Our Story Begins
by Tobias Wolff
When John Self use the phrase 'my favourite book of the year so far' in September then it's time to sit up and take notice. Doubly so when it's an author you've had no contact with so far. I've been trying trying to fall in love with the short story this year by reading some of the established masters (Carver, Cheever, Chekhov - as they used to say on Sesame Street: these stories were brought to you by the letters C, E and V - weird). Wolff in fact worked with Carver on the faculty of Syracuse University and the cover of this collection proudly proclaims Wolff as the greatest living exponent of the form, bringing together 21 of his previously published stories with 10 new works. As someone new to his work (bar having watched the film adaptation of This Boys Life) it provided a brilliant overview of his writing and certainly compels me, as John suggested it might, to search out more.
There are two things that strike me about his writing. First of all is the accessibility. Wolf's language is uncomplicated, the speech colloquial, but written with the playwright's skill of making a few words mean so much more. John has quoted a great example of Wolff's showiest dialogue but he can also do understatement like this example in his story about a very male kind of friendship in 'Flyboys'.
'I waited while Freddy went into the barn, and when he came back outside I said, "We're going to move." Though no one had told me any such thing, those words came to mind and it felt right to say them.
Freddy handed me a shovel. "Where to?"
"I don't know."
"I'm not sure."
We started back.
"I hope you don't move," Freddy said.
"Maybe we won't," I said "Maybe we'll end up staying."
"That would be great, if you stayed."
"There's no place like home."
"Home is where the heart is," Freddy said, but he was looking at the ground just ahead of him and didn't smile back at me.'
Often it is the perfectly chosen phrase or detail which Wolff gets to work so well for him: the boarding house 'heavy with the smells that disheartened people allow themselves to cultivate' or the 'lollipop-red' sports car in which one man drives to visit his dying mother, a car which, given the occasion, he admits is 'maybe a little festive'.
The second thing is the aspect to his writing for which I gather he is well known: morality. In many of the stories he forces his characters to show honestly which direction their moral compass is facing. Sometimes he does this blatantly, as in 'The White Bible', where a school teacher, on her way home after drinks with friends, is effectively kidnapped by the father of one of her pupils. His wish for his son Hassan to become a doctor stands in jeapordy, the teacher having caught him cheating in an exam. As he forces her to drive, he calls into question her own morals; first her drinking, then hypocrisy, even the fact that she teaches at a Catholic school without actually being Catholic herself (his indignation here making himself a hypocrite). The enforced parent-teacher conference allows Wolff to explore many of their moral facets, and having placed Maureen in a position of physical danger he allows the dramatic tension to shift slowly in the teachers favour until it is she who is in the position of power, who holds the fate of this man in her hands, but still unresolved what she will do with the future of Hassan which she also controls.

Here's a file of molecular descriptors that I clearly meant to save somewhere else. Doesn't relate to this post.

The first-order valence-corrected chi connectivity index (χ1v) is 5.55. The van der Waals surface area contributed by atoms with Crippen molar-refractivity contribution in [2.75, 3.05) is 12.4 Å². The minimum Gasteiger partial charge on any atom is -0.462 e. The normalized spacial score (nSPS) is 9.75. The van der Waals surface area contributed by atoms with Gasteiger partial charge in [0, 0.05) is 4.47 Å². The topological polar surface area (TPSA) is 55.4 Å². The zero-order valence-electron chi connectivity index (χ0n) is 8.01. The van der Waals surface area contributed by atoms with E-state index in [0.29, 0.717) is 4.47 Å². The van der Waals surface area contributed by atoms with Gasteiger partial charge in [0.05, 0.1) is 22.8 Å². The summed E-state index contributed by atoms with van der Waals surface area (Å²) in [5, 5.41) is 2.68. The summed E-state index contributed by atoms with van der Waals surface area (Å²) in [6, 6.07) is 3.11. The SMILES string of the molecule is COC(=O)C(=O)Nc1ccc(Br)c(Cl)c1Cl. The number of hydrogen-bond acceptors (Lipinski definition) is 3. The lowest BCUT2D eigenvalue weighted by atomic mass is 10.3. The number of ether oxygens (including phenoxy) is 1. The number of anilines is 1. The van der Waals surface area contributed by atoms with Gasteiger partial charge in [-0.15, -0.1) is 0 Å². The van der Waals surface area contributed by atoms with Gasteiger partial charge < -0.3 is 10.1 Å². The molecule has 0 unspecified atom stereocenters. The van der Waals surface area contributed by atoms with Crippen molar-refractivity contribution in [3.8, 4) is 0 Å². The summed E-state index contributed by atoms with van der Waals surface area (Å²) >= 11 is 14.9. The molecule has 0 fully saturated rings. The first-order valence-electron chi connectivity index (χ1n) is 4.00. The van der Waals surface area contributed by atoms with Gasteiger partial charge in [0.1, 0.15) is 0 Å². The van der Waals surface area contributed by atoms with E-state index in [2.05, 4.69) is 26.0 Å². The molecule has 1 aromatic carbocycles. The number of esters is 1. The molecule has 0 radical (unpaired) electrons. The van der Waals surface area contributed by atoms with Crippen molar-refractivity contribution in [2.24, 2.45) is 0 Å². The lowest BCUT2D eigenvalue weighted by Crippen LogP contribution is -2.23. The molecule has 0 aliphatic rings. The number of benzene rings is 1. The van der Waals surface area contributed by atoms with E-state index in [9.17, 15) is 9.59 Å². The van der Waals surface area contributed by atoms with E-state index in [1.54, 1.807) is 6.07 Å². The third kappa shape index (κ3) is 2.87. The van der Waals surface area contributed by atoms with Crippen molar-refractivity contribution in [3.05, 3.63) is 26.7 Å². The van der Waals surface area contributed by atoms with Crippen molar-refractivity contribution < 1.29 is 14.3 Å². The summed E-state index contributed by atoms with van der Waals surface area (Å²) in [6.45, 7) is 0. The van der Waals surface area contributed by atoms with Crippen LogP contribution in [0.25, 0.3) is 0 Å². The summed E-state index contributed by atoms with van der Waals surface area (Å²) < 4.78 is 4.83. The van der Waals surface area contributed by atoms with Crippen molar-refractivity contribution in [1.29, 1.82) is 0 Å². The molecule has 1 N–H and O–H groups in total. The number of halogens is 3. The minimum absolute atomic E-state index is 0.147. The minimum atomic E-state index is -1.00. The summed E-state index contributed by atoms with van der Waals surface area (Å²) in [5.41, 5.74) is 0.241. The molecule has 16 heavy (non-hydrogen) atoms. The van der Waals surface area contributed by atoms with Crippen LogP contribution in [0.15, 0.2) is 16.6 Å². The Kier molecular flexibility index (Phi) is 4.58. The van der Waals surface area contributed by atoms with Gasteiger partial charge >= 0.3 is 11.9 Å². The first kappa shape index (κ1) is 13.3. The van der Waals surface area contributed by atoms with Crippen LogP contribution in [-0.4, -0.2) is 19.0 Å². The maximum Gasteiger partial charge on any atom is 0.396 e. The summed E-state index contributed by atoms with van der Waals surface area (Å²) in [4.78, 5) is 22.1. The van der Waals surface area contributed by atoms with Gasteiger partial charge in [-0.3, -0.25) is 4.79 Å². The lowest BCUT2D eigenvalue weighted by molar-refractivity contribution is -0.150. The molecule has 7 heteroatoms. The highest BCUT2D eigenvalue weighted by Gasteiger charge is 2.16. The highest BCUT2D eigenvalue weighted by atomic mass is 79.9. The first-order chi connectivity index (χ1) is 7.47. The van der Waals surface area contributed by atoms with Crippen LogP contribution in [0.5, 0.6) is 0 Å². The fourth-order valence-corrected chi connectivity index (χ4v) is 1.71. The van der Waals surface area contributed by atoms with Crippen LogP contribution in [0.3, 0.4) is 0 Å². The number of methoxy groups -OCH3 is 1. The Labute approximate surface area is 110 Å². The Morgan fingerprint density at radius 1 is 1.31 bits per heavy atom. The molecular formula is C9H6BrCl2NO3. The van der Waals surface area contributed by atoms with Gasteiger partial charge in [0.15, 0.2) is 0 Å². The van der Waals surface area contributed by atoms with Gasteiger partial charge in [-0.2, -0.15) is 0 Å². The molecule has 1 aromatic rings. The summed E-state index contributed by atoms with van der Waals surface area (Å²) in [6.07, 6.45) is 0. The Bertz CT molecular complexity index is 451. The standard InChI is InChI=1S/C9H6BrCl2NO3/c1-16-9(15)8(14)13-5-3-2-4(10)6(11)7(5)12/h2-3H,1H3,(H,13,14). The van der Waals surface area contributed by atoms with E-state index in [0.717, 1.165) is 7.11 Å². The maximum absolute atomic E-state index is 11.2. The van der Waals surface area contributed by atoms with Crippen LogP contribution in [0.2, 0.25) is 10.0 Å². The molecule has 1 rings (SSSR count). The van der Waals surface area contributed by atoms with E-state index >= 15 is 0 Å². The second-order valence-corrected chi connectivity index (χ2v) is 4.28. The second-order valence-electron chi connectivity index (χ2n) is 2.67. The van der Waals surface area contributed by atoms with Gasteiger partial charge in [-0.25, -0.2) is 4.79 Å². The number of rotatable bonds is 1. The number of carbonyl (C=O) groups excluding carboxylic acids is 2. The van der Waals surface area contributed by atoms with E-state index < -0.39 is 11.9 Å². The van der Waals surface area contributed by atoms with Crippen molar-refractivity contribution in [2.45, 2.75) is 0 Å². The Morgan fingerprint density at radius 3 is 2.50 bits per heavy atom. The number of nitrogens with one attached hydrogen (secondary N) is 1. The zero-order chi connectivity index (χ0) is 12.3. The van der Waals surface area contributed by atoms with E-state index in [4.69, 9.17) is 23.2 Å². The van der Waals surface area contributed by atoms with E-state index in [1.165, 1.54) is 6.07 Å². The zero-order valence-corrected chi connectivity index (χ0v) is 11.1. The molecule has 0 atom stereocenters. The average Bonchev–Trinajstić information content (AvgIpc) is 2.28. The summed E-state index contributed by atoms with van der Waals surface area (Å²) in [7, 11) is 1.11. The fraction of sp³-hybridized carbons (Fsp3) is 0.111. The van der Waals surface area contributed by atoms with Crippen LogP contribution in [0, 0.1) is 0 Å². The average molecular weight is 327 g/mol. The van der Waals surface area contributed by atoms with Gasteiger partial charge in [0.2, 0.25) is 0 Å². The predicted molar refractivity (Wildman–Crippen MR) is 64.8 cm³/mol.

These morality tales are sometimes resolved in some sense, like the slap delivered by a policewoman to the smooth talking lawyer in 'The Deposition', but more often they are allowed to hang there, the questions raised, the points of view expressed with honesty and the conclusion, the answer, the moral of the tale left for us to decide or infer. In 'The Night In Question' Wolff has the confidence to make an actual moral quandary the centre of his story, delivering it with the gripping intensity of a thriller, only to then leave it unfinished and show that this is really a story about a sister's love for her brother. Brilliant and brave stuff.
In one of the shortest stories, 'Say Yes', which is just five pages, he manages to pull apart a relationship as a couple wash the dishes. The man thinks inter-racial relationships are a bad idea,
'"A person form their culture and a person from our culture could never really know each other." "Like you know me?" His wife asked. "Yes. Like I know you."
When he returns from the bathroom with a plaster for her cut finger she is ready for him: 'I'm black, but still me, and we fall in love. Will you marry me?'. They say that there's no such thing as a wrong answer but this isn't always the case in relationships. We are willing him to say the right thing and when he doesn't and the two of them break away from each other like balls on a pool table Wolff shows first the man's ability to recognise his wife's demonstrations of indifference (thereby showing the trouble he's in) and finally, crucially, the uncertainty of ever really knowing anyone.
I could right a whole post on just that one story to be honest. There is a richness to these stories which isn't necessarily apparent at first, perhaps because of the language he uses or the lack of pyrotechnics stylistically. Only once did I find myself thinking that the set-up was a bit tricksy ('Her Dog', in which a man conducts a 'conversation' with his deceased partner's dog) and even then he justifies it by using it describe a relationship, two relationships, with crystal clarity. When Wolff allows those skills to take flight with a longer story like 'Desert Breakdown, 1968' you have a heady concoction filled with symbolism, driven with energy and punch, a story I can't begin to do justice to here. The best thing would be for you to read it yourself. And all the rest too obviously. You won't regret it.